perth-mint vs royal-mint

The Perth Mint and the Royal Mint Lunar series – a comparison

The Perth Mint first started their lunar series in 1999 with the lunar rabbit. Since then, they have issued a coin bearing the corresponding Chinese lunar animal every year. Currently we’re halfway through their second series of lunar coins. Hugely popular and very beautiful, these coins are favourites with both collectors and investors. The detail of the animals on the reverse is incredible and the matte & shiny finish makes for a really attractive design which stands out. These coins can fetch a tidy sum, even when the spot price drops they still command a high premium. I’ve seen a complete set (1999-2010) of 1 Oz silver lunar coins going for over £1,000.

In 2014, possibly due to the popularity and success of the Australian lunar series, the Royal Mint started their own series of lunar coins with a year of the horse bullion coin and has since minted a year of the sheep and a year of the monkey. While the horse itself was a fine depiction of a horse mid canter, the entire coin is shiny with no variation in its surface to highlight the foreground or add detail. The second coin of the series has a sheep, rather than a goat which was featured on the Australian coin that year (the sheep and goat are used interchangeably as are the mouse and rat) and is a very simple design featuring two sheep’s heads with a blank background (I believe the proof version has a little background detail). At first I thought this to be a very lacklustre attempt, especially when compared with the Australian version. I have, however, developed an appreciation for its bold simplicity and the fact that it really does have a brilliant finish. The maximum mintage of 188,888 also adds to the collectability of this particular coin. The 2016 monkey coin is, again, not up to much compared with its Australian counterpart in terms of the reverse design. Although there was more background detail, the lack of frosting or variations in texture gives the coin a rather bland look. It does, of course, feature the most recent portrait of the Queen on the obverse while the Australian versions still use the fourth portrait.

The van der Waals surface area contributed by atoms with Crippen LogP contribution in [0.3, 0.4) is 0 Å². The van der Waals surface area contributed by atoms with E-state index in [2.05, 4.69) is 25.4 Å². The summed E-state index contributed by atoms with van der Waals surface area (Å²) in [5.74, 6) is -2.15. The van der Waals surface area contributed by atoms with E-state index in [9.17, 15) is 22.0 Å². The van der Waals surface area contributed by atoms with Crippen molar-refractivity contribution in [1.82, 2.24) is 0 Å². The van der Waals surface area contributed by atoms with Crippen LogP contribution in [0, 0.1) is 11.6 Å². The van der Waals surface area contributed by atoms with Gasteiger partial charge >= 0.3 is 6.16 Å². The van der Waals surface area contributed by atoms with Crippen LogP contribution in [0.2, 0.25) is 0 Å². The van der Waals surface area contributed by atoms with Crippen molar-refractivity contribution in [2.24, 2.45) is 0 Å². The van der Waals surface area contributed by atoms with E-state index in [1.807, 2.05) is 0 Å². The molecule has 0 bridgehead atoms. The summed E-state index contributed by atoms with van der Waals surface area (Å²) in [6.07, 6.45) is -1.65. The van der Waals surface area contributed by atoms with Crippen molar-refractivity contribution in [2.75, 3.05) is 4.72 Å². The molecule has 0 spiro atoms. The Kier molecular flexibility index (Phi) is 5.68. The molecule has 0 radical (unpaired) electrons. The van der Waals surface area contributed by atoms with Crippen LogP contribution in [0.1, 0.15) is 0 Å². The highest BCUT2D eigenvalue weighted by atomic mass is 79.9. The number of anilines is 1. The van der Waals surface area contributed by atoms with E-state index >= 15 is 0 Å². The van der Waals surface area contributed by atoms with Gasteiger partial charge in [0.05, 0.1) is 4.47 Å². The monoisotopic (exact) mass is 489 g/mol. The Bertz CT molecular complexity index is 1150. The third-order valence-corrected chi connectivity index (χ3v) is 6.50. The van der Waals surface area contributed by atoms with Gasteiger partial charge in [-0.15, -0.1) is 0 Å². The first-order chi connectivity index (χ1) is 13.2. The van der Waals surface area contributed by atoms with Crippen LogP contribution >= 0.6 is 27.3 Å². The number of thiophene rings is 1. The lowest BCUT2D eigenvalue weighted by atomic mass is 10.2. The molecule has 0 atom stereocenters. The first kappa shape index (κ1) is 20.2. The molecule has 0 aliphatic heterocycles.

I’m of the opinion that the UK lunar series is a poor competitor for the Australian series. Numismatists will appreciate the designs and the quality of the minting of the Australian coins which are far superior to their British counterparts. The advantages of the UK coins are their CGT exemption for UK investors and the fact that there have, so far, only been three issued, so one could collect the entire series without breaking the bank or spending ages searching for missing pieces. I’m pretty sure that a whole set will fetch a pretty penny come 2025.

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